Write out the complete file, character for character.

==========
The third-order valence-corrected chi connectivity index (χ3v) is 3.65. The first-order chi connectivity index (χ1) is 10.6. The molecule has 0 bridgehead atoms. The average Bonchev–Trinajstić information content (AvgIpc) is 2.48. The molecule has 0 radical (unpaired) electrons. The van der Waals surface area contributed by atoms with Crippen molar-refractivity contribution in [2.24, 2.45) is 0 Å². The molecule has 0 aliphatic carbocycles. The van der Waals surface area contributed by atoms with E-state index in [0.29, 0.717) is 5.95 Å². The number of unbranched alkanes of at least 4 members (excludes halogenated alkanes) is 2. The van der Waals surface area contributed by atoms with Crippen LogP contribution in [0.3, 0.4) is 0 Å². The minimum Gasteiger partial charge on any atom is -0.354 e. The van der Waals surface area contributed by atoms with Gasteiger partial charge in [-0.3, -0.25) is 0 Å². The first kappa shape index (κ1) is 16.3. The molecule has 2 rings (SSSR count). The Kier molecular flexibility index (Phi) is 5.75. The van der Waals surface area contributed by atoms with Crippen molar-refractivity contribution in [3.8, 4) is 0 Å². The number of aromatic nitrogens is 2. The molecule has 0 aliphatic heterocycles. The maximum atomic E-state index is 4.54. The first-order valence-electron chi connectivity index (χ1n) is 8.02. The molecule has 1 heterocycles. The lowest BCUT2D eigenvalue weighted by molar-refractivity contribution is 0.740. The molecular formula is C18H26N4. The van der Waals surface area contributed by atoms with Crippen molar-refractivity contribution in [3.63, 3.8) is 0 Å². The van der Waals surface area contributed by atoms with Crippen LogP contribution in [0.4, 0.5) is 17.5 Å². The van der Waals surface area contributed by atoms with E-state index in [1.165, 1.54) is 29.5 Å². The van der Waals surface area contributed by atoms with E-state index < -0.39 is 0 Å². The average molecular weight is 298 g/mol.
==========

The third-order valence-corrected chi connectivity index (χ3v) is 3.65. The first-order chi connectivity index (χ1) is 10.6. The molecule has 0 bridgehead atoms. The average Bonchev–Trinajstić information content (AvgIpc) is 2.48. The molecule has 0 radical (unpaired) electrons. The van der Waals surface area contributed by atoms with Crippen molar-refractivity contribution in [2.24, 2.45) is 0 Å². The molecule has 0 aliphatic carbocycles. The van der Waals surface area contributed by atoms with E-state index in [0.29, 0.717) is 5.95 Å². The number of unbranched alkanes of at least 4 members (excludes halogenated alkanes) is 2. The van der Waals surface area contributed by atoms with Crippen LogP contribution in [0.3, 0.4) is 0 Å². The minimum Gasteiger partial charge on any atom is -0.354 e. The van der Waals surface area contributed by atoms with Gasteiger partial charge in [-0.3, -0.25) is 0 Å². The first kappa shape index (κ1) is 16.3. The molecule has 2 rings (SSSR count). The Kier molecular flexibility index (Phi) is 5.75. The van der Waals surface area contributed by atoms with Crippen molar-refractivity contribution in [3.8, 4) is 0 Å². The number of aromatic nitrogens is 2. The molecule has 0 aliphatic heterocycles. The maximum atomic E-state index is 4.54. The first-order valence-electron chi connectivity index (χ1n) is 8.02. The molecule has 1 heterocycles. The lowest BCUT2D eigenvalue weighted by molar-refractivity contribution is 0.740. The molecular formula is C18H26N4. The van der Waals surface area contributed by atoms with Crippen molar-refractivity contribution in [3.63, 3.8) is 0 Å². The van der Waals surface area contributed by atoms with Crippen LogP contribution in [0.4, 0.5) is 17.5 Å². The van der Waals surface area contributed by atoms with E-state index in [1.165, 1.54) is 29.5 Å². The van der Waals surface area contributed by atoms with E-state index < -0.39 is 0 Å². The average molecular weight is 298 g/mol.